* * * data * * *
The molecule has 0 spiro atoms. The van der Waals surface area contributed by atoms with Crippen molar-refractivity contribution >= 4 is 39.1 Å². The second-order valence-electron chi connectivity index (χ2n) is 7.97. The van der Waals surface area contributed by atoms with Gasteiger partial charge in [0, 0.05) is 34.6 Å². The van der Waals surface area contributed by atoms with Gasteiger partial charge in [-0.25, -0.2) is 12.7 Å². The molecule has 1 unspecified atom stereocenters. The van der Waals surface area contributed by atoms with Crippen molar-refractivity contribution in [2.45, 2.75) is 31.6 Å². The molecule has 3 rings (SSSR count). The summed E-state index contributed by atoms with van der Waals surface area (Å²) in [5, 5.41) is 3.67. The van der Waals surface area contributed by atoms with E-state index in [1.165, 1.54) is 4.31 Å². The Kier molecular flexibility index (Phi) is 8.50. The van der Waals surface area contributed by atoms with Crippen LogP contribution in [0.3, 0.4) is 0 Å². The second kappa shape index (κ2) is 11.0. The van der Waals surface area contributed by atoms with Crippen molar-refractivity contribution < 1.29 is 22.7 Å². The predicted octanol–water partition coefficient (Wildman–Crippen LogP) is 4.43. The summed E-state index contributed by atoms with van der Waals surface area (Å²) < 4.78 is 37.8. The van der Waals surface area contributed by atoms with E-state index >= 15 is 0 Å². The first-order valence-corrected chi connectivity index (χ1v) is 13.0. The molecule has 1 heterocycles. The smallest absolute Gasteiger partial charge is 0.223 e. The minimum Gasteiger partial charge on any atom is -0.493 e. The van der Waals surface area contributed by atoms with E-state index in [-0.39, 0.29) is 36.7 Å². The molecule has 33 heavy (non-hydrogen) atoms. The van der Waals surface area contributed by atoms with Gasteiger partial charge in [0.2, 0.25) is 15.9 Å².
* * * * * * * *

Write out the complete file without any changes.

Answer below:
The molecule has 0 spiro atoms. The van der Waals surface area contributed by atoms with Crippen molar-refractivity contribution >= 4 is 39.1 Å². The second-order valence-electron chi connectivity index (χ2n) is 7.97. The van der Waals surface area contributed by atoms with Gasteiger partial charge in [0, 0.05) is 34.6 Å². The van der Waals surface area contributed by atoms with Gasteiger partial charge in [-0.25, -0.2) is 12.7 Å². The molecule has 1 unspecified atom stereocenters. The van der Waals surface area contributed by atoms with Crippen molar-refractivity contribution in [2.45, 2.75) is 31.6 Å². The molecule has 3 rings (SSSR count). The summed E-state index contributed by atoms with van der Waals surface area (Å²) in [5, 5.41) is 3.67. The van der Waals surface area contributed by atoms with E-state index in [1.165, 1.54) is 4.31 Å². The Kier molecular flexibility index (Phi) is 8.50. The van der Waals surface area contributed by atoms with Crippen LogP contribution in [0.3, 0.4) is 0 Å². The second kappa shape index (κ2) is 11.0. The van der Waals surface area contributed by atoms with Crippen molar-refractivity contribution < 1.29 is 22.7 Å². The predicted octanol–water partition coefficient (Wildman–Crippen LogP) is 4.43. The summed E-state index contributed by atoms with van der Waals surface area (Å²) < 4.78 is 37.8. The van der Waals surface area contributed by atoms with E-state index >= 15 is 0 Å². The first-order valence-corrected chi connectivity index (χ1v) is 13.0. The molecule has 1 heterocycles. The smallest absolute Gasteiger partial charge is 0.223 e. The minimum Gasteiger partial charge on any atom is -0.493 e. The van der Waals surface area contributed by atoms with E-state index in [-0.39, 0.29) is 36.7 Å². The molecule has 33 heavy (non-hydrogen) atoms. The van der Waals surface area contributed by atoms with Gasteiger partial charge in [0.2, 0.25) is 15.9 Å².